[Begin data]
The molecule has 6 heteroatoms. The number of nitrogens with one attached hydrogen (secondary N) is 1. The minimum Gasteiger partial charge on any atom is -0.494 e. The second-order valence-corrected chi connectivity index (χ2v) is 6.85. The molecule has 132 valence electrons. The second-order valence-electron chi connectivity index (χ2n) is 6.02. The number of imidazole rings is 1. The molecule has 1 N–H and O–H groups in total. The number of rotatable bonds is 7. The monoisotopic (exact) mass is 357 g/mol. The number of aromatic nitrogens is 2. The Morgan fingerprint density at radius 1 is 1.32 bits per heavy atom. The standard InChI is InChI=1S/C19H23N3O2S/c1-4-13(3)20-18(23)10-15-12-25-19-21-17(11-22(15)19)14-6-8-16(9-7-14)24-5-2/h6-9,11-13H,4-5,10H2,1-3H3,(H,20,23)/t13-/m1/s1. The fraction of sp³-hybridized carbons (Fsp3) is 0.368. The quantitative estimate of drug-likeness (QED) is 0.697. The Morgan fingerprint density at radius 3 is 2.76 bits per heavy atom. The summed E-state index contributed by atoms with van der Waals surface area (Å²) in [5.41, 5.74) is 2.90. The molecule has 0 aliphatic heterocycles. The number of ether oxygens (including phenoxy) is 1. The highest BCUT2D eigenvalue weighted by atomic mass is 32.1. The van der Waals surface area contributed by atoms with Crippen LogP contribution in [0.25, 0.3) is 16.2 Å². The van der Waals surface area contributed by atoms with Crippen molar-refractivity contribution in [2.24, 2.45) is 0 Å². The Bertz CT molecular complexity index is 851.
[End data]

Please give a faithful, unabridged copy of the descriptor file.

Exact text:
The molecule has 6 heteroatoms. The number of nitrogens with one attached hydrogen (secondary N) is 1. The minimum Gasteiger partial charge on any atom is -0.494 e. The second-order valence-corrected chi connectivity index (χ2v) is 6.85. The molecule has 132 valence electrons. The second-order valence-electron chi connectivity index (χ2n) is 6.02. The number of imidazole rings is 1. The molecule has 1 N–H and O–H groups in total. The number of rotatable bonds is 7. The monoisotopic (exact) mass is 357 g/mol. The number of aromatic nitrogens is 2. The Morgan fingerprint density at radius 1 is 1.32 bits per heavy atom. The standard InChI is InChI=1S/C19H23N3O2S/c1-4-13(3)20-18(23)10-15-12-25-19-21-17(11-22(15)19)14-6-8-16(9-7-14)24-5-2/h6-9,11-13H,4-5,10H2,1-3H3,(H,20,23)/t13-/m1/s1. The fraction of sp³-hybridized carbons (Fsp3) is 0.368. The quantitative estimate of drug-likeness (QED) is 0.697. The Morgan fingerprint density at radius 3 is 2.76 bits per heavy atom. The summed E-state index contributed by atoms with van der Waals surface area (Å²) in [5.41, 5.74) is 2.90. The molecule has 0 aliphatic heterocycles. The number of ether oxygens (including phenoxy) is 1. The highest BCUT2D eigenvalue weighted by atomic mass is 32.1. The van der Waals surface area contributed by atoms with Crippen LogP contribution in [0.25, 0.3) is 16.2 Å². The van der Waals surface area contributed by atoms with Crippen molar-refractivity contribution in [2.24, 2.45) is 0 Å². The Bertz CT molecular complexity index is 851.